Accessibility:

Reuniting lost goods with their rightful owner… behind the scenes at the St Ouen’s Fundraising Shop – Julie Jubb, Senior Shop Manager

What do you do when someone drops something off at the Hospice fundraising shop but, as you unpack it, you realise perhaps they’ve included something that they hadn’t intended to donate?

Earlier this summer, our team at the Hospice Shop in St Ouen received a large donation of household items which included a beautiful dinner service complete with dinner and cake plates, lidded serving dish and a single gravy boat. However, as one of our volunteers unpacked it, they discovered two bundles of brand new bank notes tucked inside a serving bowl.  While we sometimes find unusual things lurking at the bottom of boxes or tucked into pockets, this was altogether different.Julie stood with the dinner service

We were pretty sure that the donor hadn’t intended to donate this money, and may want it back.

When our Chief Executive, Emelita Robbins was told about the discovery of the money she was keen to find out who the rightful owner was.

We decided to turn to social media and launch an urgent appeal to “return a personal item” to the owner of the service. As each item was quite distinctive, with a red rim and a festive white border of ivy leaves and stars, we were hopeful that someone would recognise it. We put up a post on Facebook with a picture of one of the plates and a message asking the original owner to get in touch.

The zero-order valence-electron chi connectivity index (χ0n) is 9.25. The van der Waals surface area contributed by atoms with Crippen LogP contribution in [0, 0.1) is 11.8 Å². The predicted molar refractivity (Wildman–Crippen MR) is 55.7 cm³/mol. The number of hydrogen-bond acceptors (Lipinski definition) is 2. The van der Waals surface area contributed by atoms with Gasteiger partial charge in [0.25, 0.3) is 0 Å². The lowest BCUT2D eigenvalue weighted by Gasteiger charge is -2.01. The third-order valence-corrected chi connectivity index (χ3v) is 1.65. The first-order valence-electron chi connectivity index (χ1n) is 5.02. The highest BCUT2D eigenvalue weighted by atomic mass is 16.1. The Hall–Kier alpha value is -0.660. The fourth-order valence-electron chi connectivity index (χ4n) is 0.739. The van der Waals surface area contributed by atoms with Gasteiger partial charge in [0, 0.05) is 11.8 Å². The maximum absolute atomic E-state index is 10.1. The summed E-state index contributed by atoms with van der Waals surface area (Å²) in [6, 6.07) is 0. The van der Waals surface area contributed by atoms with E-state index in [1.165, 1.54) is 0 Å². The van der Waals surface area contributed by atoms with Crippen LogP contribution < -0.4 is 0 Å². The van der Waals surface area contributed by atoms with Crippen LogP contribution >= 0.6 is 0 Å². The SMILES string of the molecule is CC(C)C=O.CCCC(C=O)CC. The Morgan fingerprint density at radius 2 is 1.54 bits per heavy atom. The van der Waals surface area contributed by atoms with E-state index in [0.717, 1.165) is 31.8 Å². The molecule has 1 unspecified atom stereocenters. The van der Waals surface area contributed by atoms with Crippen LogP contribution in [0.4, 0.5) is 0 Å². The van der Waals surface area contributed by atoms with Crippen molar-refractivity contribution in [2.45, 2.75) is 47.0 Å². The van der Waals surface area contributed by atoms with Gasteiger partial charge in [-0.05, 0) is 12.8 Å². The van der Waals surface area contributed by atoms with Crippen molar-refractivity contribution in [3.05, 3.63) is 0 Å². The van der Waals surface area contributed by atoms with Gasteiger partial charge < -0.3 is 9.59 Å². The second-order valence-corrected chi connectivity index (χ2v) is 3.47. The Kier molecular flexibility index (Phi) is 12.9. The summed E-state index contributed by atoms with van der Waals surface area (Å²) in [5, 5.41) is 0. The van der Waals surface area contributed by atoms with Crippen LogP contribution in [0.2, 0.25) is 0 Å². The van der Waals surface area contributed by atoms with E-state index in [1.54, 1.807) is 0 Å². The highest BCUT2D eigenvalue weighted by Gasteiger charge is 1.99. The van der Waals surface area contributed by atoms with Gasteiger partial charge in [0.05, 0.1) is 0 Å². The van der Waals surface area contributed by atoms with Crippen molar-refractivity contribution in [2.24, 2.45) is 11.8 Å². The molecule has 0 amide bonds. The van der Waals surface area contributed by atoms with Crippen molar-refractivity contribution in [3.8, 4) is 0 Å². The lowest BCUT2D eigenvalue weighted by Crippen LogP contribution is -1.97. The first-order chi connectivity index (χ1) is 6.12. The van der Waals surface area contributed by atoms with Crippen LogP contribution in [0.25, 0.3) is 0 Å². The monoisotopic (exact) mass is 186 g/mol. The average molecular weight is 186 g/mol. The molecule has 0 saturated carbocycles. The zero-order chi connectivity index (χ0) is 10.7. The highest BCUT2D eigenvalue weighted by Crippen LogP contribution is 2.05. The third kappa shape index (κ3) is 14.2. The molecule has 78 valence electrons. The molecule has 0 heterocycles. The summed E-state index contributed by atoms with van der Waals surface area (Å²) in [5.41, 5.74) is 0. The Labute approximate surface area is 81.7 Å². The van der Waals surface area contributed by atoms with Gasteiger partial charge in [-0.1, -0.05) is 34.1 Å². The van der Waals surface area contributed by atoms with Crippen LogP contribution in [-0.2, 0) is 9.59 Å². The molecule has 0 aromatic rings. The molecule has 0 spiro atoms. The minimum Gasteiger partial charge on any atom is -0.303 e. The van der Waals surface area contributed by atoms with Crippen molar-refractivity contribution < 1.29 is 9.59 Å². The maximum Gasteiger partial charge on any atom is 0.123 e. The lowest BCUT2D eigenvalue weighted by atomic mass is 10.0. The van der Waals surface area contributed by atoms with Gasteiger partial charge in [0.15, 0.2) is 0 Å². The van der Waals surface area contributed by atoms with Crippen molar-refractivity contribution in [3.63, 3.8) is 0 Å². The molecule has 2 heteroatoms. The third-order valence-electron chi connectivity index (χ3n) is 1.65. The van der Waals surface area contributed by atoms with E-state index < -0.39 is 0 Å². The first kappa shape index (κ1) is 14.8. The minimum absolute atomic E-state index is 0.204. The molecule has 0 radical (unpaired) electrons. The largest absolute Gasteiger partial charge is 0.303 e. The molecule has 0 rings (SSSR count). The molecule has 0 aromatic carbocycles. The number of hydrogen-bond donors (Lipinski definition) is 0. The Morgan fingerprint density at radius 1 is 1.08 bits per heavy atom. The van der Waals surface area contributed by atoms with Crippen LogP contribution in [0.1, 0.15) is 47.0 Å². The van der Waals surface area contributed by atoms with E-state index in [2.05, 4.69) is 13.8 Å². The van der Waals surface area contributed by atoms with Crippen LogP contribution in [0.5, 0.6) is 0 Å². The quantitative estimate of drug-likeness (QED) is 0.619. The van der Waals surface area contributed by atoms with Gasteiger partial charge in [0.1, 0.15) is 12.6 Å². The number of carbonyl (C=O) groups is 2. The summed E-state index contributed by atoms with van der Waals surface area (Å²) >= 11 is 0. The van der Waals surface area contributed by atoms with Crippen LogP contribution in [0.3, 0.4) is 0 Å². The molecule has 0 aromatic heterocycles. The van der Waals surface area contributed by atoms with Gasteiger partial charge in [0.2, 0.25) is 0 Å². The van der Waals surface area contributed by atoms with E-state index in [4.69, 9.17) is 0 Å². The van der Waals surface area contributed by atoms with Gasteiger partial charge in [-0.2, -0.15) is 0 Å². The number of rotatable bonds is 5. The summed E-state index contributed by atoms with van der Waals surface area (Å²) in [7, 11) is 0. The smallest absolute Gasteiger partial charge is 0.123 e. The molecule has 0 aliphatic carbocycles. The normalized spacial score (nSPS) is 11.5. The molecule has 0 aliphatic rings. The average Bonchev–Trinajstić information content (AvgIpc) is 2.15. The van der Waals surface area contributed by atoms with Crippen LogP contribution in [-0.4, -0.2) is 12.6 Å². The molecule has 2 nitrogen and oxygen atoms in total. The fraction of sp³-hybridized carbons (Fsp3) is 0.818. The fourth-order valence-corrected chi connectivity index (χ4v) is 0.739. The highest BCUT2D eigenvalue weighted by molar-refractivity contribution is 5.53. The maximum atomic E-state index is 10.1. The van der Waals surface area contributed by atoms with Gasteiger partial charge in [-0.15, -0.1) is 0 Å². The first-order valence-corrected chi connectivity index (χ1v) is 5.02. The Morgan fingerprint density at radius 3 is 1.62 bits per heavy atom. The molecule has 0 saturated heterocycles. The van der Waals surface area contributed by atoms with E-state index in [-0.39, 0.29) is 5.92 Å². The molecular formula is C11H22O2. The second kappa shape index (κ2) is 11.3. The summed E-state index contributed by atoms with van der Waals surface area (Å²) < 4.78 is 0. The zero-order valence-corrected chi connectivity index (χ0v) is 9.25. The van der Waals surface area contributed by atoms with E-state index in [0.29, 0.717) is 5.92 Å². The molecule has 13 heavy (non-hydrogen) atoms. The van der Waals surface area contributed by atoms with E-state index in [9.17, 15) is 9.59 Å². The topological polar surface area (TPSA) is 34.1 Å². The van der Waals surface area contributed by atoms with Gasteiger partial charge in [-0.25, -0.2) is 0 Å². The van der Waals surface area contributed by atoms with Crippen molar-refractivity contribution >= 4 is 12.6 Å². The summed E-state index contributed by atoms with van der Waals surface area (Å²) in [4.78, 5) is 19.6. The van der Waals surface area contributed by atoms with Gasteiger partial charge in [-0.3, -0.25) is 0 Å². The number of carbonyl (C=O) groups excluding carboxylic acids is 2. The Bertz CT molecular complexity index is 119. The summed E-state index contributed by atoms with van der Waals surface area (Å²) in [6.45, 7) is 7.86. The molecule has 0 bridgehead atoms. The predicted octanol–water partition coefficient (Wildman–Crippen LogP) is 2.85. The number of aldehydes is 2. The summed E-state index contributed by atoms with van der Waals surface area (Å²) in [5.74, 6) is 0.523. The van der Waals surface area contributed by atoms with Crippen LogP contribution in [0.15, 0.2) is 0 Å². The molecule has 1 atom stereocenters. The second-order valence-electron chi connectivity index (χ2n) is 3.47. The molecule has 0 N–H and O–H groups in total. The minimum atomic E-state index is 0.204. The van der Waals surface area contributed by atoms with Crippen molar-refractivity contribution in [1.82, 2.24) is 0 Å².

The weekend passed and we didn’t hear anything and so we talked about doing a media release and a radio shoutout, but then I received a personal message from someone locally who said that she recognised the plate because she owned the gravy boat!

It turned out that Sonia and her husband had been friends for many years with a lady who had passed away earlier this year. When her friend’s son came over the Island to clear his mother’s house, they had popped to water the plants and say hello while he was packing. Over friendly conversation, he asked if she would like to have the gravy boat which she was delighted to accept.

Sonia offered to get in touch with her friend as he was unlikely to have seen the messages on social media and within a few hours I was speaking with him. It was a very emotional call. It had been hard to donate the dinner service as it held many strong family memories but he had no space for it at his home. He was really surprised to hear that his mother had saved so much money and tucked it away in a dish. We had a lovely conversation – he told me how pleased he was to have supported Hospice and that he really appreciated the offer to return the money to him.

When Emelita heard that we had successfully contacted the donor, she said “since the end of lockdown we’ve received so many wonderful donations from the community. The bundles of notes were an unexpected find with the items donated from a house clearance. We are so glad to have been able to get in touch with the donor and return his mum’s savings to him. It’s amazing to see the positive power of social media and the dedication of our staff and volunteers who helped bring this story to a happy end”.

So, if you’re out and about in St Ouen this month, do pop into the Hospice shop as we have a stunning dinner service for sale, with a single gravy boat.

Gravy boat from the collection